Since we wanted to get up and running quickly, the RAM and mSATA SSD were just transferred from the recently reviewed NUC kit to the BRIX Pro. In our second part of the review, we will evaluate the BRIX Pro with different SODIMMs / SSDs. For now, the benchmarks presented in the rest of this piece are based on the configuration below.

Gigabyte GB-BXi7-4770R Build Components
  Component Price
Chassis / CPU / Motherboard / PSU GB-BXi7-4770R $649
Memory Crucial CT51264BF160B 2x4 GB Kit $96
SSD Intel mSATA SSD 530 $183

Total   $928

Synthetic Benchmarks
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  • DIYEyal - Tuesday, January 07, 2014 - link

    I could use something like that for editing on the go, much smaller than any mITX system.. Much cheaper than a laptop with similar specs.. I could plug it to the hotel's TV via HDMI and get some editing done (weird configuration, I know) Reply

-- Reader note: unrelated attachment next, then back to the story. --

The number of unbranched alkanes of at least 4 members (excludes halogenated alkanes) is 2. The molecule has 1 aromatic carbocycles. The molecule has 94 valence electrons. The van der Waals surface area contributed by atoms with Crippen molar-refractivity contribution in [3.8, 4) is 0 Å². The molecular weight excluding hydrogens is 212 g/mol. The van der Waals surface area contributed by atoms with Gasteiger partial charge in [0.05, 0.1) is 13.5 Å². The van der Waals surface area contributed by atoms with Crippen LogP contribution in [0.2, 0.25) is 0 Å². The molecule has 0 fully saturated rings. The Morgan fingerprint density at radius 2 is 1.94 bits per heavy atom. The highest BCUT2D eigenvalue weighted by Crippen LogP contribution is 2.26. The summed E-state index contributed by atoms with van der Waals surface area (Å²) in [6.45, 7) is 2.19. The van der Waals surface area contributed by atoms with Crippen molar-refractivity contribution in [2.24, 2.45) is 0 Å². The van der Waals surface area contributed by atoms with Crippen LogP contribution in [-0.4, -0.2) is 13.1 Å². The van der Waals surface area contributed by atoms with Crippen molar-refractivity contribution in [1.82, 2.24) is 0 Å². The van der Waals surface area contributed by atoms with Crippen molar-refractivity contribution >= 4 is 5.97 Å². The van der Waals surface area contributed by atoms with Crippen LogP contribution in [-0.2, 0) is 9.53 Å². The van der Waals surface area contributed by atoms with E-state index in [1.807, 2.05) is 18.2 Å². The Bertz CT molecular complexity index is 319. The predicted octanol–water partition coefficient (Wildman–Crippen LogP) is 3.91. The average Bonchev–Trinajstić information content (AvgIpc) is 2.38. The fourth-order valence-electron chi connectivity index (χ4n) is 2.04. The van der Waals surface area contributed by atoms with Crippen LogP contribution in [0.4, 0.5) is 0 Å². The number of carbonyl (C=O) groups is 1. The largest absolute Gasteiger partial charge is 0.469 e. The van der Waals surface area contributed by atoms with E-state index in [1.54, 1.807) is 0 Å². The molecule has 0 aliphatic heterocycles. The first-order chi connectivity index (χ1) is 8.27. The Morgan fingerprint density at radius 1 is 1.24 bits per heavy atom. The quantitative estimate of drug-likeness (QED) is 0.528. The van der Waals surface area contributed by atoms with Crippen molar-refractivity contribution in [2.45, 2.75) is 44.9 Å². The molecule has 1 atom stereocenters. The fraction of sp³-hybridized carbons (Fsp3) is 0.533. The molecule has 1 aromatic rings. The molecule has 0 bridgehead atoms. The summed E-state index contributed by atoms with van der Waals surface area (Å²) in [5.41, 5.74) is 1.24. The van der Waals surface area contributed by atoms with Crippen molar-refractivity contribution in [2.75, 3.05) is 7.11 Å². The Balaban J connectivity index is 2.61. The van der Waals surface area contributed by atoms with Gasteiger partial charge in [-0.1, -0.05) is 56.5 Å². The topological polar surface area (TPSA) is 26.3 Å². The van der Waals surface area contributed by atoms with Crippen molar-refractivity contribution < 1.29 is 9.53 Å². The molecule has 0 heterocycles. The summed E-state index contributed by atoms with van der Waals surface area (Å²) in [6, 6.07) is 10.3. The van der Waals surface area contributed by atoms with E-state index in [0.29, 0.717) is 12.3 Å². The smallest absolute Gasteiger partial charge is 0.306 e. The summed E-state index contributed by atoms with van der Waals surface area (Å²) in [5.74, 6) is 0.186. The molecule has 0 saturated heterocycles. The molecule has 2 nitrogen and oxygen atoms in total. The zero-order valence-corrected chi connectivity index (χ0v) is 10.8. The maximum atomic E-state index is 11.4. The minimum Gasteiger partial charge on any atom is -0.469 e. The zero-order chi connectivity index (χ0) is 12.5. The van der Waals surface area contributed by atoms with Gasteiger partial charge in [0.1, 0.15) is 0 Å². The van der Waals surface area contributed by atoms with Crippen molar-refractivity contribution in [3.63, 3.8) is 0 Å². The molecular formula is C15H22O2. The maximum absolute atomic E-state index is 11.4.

• CharonPDX - Tuesday, January 07, 2014 - link

    Re: "One of the interesting aspects in the press release was the reference to 64 MB of eDRAM on the Iris Pro HD 5200.".

    Apple doesn't just "imply", they outright state it: "The 15‑inch MacBook Pro has a phenomenal display — with the graphics power to match. Its fourth-generation Intel Core i7 processor features Iris Pro Graphics with 128MB of embedded memory, which accelerates processor- and graphics-intensive tasks by acting as an ultrafast cache. "

    But the Retina MacBook Pro uses the mobile chip, not the desktop chip. Maybe the desktop chip only has 64 MB?
    Reply
  • JohnHardkiss - Tuesday, January 07, 2014 - link

    Interesting. It would be gold if these seemingly contradictory bits of information would be settled. Reply
  • Daedalus1 - Tuesday, January 07, 2014 - link

    I have been waiting for a NUC or similar to come out with the 5200 Iris Pro graphics for some time. At last. And then disappointment, it only supports 2 monitors not 3.
    Oh well maybe I just have to go the AsRock mini iTX route after all.

    Daedalus
    Reply